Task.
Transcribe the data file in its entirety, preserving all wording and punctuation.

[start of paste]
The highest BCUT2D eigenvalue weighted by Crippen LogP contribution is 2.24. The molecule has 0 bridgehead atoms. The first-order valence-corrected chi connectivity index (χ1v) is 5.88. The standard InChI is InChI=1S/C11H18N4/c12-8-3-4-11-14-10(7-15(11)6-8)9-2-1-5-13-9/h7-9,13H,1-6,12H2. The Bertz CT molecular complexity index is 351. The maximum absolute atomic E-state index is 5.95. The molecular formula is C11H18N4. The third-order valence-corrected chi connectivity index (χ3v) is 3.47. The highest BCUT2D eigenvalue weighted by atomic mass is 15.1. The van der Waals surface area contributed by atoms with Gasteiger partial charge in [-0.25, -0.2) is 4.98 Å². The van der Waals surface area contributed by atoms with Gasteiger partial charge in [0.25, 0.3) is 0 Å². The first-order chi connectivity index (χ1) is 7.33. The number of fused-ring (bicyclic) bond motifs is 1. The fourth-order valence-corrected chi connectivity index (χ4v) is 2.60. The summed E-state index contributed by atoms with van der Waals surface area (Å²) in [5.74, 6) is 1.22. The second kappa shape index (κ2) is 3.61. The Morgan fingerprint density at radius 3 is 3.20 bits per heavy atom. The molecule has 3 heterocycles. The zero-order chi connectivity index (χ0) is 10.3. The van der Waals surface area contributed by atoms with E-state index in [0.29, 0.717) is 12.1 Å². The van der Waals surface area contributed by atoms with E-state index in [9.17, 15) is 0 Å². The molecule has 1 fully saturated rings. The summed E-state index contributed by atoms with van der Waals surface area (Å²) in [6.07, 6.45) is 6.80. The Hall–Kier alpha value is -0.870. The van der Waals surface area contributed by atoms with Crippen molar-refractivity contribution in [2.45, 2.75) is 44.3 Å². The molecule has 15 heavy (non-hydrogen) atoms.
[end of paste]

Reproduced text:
The highest BCUT2D eigenvalue weighted by Crippen LogP contribution is 2.24. The molecule has 0 bridgehead atoms. The first-order valence-corrected chi connectivity index (χ1v) is 5.88. The standard InChI is InChI=1S/C11H18N4/c12-8-3-4-11-14-10(7-15(11)6-8)9-2-1-5-13-9/h7-9,13H,1-6,12H2. The Bertz CT molecular complexity index is 351. The maximum absolute atomic E-state index is 5.95. The molecular formula is C11H18N4. The third-order valence-corrected chi connectivity index (χ3v) is 3.47. The highest BCUT2D eigenvalue weighted by atomic mass is 15.1. The van der Waals surface area contributed by atoms with Gasteiger partial charge in [-0.25, -0.2) is 4.98 Å². The van der Waals surface area contributed by atoms with Gasteiger partial charge in [0.25, 0.3) is 0 Å². The first-order chi connectivity index (χ1) is 7.33. The number of fused-ring (bicyclic) bond motifs is 1. The fourth-order valence-corrected chi connectivity index (χ4v) is 2.60. The summed E-state index contributed by atoms with van der Waals surface area (Å²) in [5.74, 6) is 1.22. The second kappa shape index (κ2) is 3.61. The Morgan fingerprint density at radius 3 is 3.20 bits per heavy atom. The molecule has 3 heterocycles. The zero-order chi connectivity index (χ0) is 10.3. The van der Waals surface area contributed by atoms with E-state index in [0.29, 0.717) is 12.1 Å². The van der Waals surface area contributed by atoms with E-state index in [9.17, 15) is 0 Å². The molecule has 1 fully saturated rings. The summed E-state index contributed by atoms with van der Waals surface area (Å²) in [6.07, 6.45) is 6.80. The Hall–Kier alpha value is -0.870. The van der Waals surface area contributed by atoms with Crippen molar-refractivity contribution in [2.45, 2.75) is 44.3 Å². The molecule has 15 heavy (non-hydrogen) atoms.